Do I have epilepsy?
People with NEAD have often been told before that they have epilepsy. It is no surprise that they get confused when another doctor tells them that this diagnosis is likely to have been inaccurate. There are several reasons why people may receive an inaccurate diagnosis when they first develop blackouts:
1 in 10 healthy people have slight changes in their EEG which can be mistaken as an indication of epilepsy. It is not unusual for someone with NEAD to have these changes, especially if they are taking anti-epileptic drugs. This can lead the doctor to think they have epilepsy, or to be unsure about the cause of your attacks.
Doctors sometimes decide to try an anti-epileptic drug (AED) even when the diagnosis is unclear. This is because some epileptic attacks can be harmful and AEDs can stop these seizures. More tests may be carried out if anti-epileptic drugs fail. These tests can sometimes change the diagnosis.
It can also become clearer over time that attacks are not epileptic because more attacks have been witnessed and described to doctors in detail.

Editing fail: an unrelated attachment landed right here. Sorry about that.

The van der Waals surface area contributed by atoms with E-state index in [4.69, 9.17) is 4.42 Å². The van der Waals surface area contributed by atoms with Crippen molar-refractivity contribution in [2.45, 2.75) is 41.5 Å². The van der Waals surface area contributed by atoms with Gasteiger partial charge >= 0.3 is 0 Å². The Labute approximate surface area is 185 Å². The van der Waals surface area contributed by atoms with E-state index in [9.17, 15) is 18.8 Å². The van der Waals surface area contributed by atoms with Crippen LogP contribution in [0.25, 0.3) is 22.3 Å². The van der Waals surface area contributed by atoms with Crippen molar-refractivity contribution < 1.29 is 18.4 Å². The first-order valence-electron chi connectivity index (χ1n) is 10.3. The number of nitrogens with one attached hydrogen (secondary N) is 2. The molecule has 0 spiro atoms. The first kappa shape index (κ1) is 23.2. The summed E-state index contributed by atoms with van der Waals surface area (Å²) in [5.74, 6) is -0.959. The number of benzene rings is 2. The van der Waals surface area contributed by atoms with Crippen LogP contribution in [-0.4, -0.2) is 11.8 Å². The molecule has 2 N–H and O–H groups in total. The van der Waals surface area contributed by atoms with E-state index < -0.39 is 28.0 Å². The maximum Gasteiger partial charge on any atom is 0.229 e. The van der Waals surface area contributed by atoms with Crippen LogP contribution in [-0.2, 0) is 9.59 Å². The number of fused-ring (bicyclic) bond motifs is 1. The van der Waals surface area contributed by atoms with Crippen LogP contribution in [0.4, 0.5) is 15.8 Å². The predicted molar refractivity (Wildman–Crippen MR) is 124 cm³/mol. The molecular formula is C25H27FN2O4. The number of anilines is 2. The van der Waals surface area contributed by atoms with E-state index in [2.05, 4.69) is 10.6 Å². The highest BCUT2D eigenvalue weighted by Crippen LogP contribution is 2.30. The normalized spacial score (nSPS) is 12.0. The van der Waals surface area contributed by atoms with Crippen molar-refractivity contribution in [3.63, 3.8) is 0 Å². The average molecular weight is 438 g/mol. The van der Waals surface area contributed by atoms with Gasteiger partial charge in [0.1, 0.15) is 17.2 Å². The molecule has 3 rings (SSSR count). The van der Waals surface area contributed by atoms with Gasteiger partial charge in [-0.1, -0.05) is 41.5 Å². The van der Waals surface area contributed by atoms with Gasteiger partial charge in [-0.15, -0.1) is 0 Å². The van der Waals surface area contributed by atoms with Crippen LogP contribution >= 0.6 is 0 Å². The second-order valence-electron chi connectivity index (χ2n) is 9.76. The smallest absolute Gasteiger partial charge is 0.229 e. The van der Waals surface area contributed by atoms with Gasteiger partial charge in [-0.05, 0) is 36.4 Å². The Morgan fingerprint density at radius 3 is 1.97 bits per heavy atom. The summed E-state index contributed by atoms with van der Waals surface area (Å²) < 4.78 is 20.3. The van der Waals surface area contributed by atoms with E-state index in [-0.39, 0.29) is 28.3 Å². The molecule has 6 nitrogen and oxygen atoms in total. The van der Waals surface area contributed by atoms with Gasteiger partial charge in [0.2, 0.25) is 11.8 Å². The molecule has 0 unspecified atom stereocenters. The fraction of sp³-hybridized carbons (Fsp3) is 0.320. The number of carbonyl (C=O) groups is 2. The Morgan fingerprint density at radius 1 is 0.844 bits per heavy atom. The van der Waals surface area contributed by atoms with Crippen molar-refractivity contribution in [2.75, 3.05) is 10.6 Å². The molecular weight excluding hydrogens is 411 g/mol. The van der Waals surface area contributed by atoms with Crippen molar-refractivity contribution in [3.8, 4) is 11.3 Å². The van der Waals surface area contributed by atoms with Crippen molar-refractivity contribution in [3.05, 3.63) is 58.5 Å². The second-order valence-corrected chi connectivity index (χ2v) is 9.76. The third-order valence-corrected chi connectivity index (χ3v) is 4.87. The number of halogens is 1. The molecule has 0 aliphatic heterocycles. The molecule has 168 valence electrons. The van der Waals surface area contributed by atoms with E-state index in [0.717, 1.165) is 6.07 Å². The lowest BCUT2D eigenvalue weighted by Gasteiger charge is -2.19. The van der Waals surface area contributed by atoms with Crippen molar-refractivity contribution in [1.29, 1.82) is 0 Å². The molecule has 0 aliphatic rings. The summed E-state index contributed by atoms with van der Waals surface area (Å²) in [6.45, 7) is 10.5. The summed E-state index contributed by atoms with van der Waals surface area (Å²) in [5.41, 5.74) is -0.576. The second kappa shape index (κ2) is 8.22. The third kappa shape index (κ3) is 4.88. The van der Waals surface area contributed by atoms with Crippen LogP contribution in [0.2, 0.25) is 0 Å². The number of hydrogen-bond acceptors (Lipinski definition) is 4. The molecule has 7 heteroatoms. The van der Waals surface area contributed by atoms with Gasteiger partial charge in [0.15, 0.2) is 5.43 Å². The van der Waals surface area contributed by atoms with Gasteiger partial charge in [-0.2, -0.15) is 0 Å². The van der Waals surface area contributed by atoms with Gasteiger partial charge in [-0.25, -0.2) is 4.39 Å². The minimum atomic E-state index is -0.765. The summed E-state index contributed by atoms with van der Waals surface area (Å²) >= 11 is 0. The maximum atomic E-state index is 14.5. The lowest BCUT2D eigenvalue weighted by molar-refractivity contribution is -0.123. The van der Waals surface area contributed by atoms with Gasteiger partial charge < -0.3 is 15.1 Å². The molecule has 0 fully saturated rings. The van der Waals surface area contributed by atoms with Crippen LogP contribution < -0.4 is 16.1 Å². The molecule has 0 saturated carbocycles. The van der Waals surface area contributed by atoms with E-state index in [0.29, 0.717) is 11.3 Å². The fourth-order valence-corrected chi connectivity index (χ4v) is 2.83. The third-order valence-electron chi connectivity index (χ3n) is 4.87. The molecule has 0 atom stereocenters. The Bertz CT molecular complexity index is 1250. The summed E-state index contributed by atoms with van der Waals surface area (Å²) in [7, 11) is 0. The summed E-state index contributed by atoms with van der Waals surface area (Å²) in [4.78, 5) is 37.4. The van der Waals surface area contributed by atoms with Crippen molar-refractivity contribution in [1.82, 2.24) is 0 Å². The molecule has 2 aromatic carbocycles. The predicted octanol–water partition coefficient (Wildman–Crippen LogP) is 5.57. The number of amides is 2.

Most people with NEAD do not have epilepsy as well. Only one in twenty people with NEA also have epilepsy. If this applies to you, your doctor will discuss it with you. It will be important for you and others to learn to tell the two types of attack apart so that each can be treated properly.
To add to the confusion, AEDs can sometimes appear to stop NEAs. People often experience attacks when they stop taking their AEDs or miss a tablet. This can result in them believing that AEDs help stop their attacks. However, if you have NEAD, AEDs will not help your attacks. AEDs do, however, have a range of unpleasant side effects.
Please note that stopping anti-epileptic medication without support form your neurologist can be dangerous. If your neurologist no longer thinks that your attacks are epilepsy they will help you stop your AEDs safely.
Click here for more information about what people have told us it is like to receive a diagnosis of NEAD.